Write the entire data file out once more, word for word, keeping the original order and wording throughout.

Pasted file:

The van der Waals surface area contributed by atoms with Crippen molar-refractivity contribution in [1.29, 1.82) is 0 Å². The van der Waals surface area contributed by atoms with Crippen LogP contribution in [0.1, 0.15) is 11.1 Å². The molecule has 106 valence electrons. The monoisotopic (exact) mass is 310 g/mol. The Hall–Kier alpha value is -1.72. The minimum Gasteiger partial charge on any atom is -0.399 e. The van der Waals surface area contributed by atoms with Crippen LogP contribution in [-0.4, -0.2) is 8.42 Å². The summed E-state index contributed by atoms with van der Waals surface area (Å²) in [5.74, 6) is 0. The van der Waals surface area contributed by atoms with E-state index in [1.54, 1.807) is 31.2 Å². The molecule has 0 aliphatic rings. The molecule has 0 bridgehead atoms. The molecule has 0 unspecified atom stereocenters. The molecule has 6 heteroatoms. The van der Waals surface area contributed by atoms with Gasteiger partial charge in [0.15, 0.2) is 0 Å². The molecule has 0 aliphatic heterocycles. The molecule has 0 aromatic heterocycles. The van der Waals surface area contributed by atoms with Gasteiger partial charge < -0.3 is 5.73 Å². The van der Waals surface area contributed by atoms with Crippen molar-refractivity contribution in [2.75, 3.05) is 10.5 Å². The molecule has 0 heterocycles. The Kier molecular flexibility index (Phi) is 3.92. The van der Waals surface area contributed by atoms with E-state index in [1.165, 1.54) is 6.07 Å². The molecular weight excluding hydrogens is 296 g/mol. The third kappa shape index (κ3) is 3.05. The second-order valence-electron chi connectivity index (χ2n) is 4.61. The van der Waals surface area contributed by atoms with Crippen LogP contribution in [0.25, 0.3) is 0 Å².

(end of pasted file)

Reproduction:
The van der Waals surface area contributed by atoms with Crippen molar-refractivity contribution in [1.29, 1.82) is 0 Å². The van der Waals surface area contributed by atoms with Crippen LogP contribution in [0.1, 0.15) is 11.1 Å². The molecule has 106 valence electrons. The monoisotopic (exact) mass is 310 g/mol. The Hall–Kier alpha value is -1.72. The minimum Gasteiger partial charge on any atom is -0.399 e. The van der Waals surface area contributed by atoms with Crippen LogP contribution in [-0.4, -0.2) is 8.42 Å². The summed E-state index contributed by atoms with van der Waals surface area (Å²) in [5.74, 6) is 0. The van der Waals surface area contributed by atoms with E-state index in [1.54, 1.807) is 31.2 Å². The molecule has 0 aliphatic rings. The molecule has 0 bridgehead atoms. The molecule has 0 unspecified atom stereocenters. The molecule has 6 heteroatoms. The van der Waals surface area contributed by atoms with Gasteiger partial charge in [0.15, 0.2) is 0 Å². The molecule has 0 aliphatic heterocycles. The molecule has 0 aromatic heterocycles. The van der Waals surface area contributed by atoms with Gasteiger partial charge < -0.3 is 5.73 Å². The van der Waals surface area contributed by atoms with Crippen molar-refractivity contribution in [2.75, 3.05) is 10.5 Å². The molecule has 0 heterocycles. The Kier molecular flexibility index (Phi) is 3.92. The van der Waals surface area contributed by atoms with E-state index in [1.165, 1.54) is 6.07 Å². The molecular weight excluding hydrogens is 296 g/mol. The third kappa shape index (κ3) is 3.05. The second-order valence-electron chi connectivity index (χ2n) is 4.61. The van der Waals surface area contributed by atoms with Crippen LogP contribution in [0.25, 0.3) is 0 Å².